The present study uniquely examined the influence of old age and adiposity on maximal concentric and eccentric torque and fatigue of the elbow (EF, EE) and knee (KF, KE) flexors and extensors. 40 males were recruited and categorised into young (n=21, 23.7±3.4) and old (n=19, 68.3±6.1) and then further into normal (young = 16.9±2.5%, old = 20.6±3.1%) and high adiposity (young = 28.9±5.0%, old = 31.3±4.2%) groups. Handgrip strength, sit-to-stand performance, and isokinetic assessments of peak torque at 60°, 120° and 180° s-1 were measured. Older men produced significantly less concentric and eccentric peak torque (P<0.016) but this was not influenced by adiposity (P>0.055). For KE and KF, high adiposity groups demonstrated reduced peak torque normalised to body mass (P<0.021), and muscle and contractile mode specific reduction in torque normalised to segmental lean mass. Eccentric fatigue resistance was unaffected by both age and adiposity (P>0.30) and perceived muscle soreness, measured up to 72 hours post, was only enhanced in the upper body of the young group following eccentric fatigue (P=0.009). Despite the impact of adiposity on skeletal muscle function being comparable between ages, these results suggest high adiposity will have greater impact on functional performance of older adults. Novelty: •Irrespective of age, high adiposity may negatively impact force to body mass ratio and muscle quality in a muscle and contractile mode specific manner. •Whilst the magnitude of adiposity effects is similar across ages, the impact for older adults will be more substantial given the age-related decline in muscle function.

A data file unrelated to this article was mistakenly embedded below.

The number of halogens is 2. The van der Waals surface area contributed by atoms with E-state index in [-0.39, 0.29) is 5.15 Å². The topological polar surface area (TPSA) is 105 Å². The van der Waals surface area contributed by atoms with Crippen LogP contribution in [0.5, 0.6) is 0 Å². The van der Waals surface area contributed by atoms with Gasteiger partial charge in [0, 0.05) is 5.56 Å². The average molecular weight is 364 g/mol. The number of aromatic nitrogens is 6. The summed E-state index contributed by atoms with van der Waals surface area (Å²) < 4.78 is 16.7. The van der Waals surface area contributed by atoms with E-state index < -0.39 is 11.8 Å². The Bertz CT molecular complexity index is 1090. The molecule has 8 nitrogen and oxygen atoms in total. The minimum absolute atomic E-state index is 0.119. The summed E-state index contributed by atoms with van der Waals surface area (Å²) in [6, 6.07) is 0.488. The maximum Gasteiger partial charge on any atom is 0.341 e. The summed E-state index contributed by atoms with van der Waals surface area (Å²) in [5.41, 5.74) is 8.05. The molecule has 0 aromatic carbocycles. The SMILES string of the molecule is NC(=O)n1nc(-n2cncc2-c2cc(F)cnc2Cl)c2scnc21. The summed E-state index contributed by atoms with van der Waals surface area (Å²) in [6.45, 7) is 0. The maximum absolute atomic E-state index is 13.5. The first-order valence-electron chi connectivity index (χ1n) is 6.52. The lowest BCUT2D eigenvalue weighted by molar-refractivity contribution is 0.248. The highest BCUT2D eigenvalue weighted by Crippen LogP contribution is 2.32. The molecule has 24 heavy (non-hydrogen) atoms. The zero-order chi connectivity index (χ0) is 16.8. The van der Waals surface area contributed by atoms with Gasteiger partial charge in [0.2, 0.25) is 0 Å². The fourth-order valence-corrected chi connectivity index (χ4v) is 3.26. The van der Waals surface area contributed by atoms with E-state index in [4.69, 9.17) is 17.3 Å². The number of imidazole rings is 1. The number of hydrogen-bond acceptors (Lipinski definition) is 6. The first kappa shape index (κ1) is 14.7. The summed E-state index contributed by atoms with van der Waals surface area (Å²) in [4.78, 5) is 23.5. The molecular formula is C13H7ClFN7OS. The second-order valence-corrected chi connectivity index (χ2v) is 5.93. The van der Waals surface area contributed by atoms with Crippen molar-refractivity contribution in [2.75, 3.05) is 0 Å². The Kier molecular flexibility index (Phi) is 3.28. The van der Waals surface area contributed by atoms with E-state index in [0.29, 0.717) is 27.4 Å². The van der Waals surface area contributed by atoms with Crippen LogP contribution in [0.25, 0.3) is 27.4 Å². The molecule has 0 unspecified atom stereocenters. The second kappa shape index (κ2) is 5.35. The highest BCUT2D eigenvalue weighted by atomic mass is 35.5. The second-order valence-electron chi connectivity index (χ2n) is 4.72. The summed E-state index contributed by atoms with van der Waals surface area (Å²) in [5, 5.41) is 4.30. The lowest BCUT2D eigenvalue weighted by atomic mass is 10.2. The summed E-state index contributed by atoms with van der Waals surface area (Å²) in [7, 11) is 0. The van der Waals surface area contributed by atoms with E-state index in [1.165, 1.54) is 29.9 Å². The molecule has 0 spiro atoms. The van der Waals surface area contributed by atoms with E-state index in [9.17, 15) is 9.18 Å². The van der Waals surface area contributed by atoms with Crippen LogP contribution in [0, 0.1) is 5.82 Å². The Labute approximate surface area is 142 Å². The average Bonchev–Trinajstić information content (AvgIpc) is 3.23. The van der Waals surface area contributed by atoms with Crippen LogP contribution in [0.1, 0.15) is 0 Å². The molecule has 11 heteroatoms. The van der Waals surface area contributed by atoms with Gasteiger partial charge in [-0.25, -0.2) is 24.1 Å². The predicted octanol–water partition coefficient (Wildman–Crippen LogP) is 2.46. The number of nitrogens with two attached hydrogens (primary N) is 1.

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- Muscle function
- Muscle quality
ASJC Scopus subject areas
- Endocrinology, Diabetes and Metabolism
- Nutrition and Dietetics
- Physiology (medical)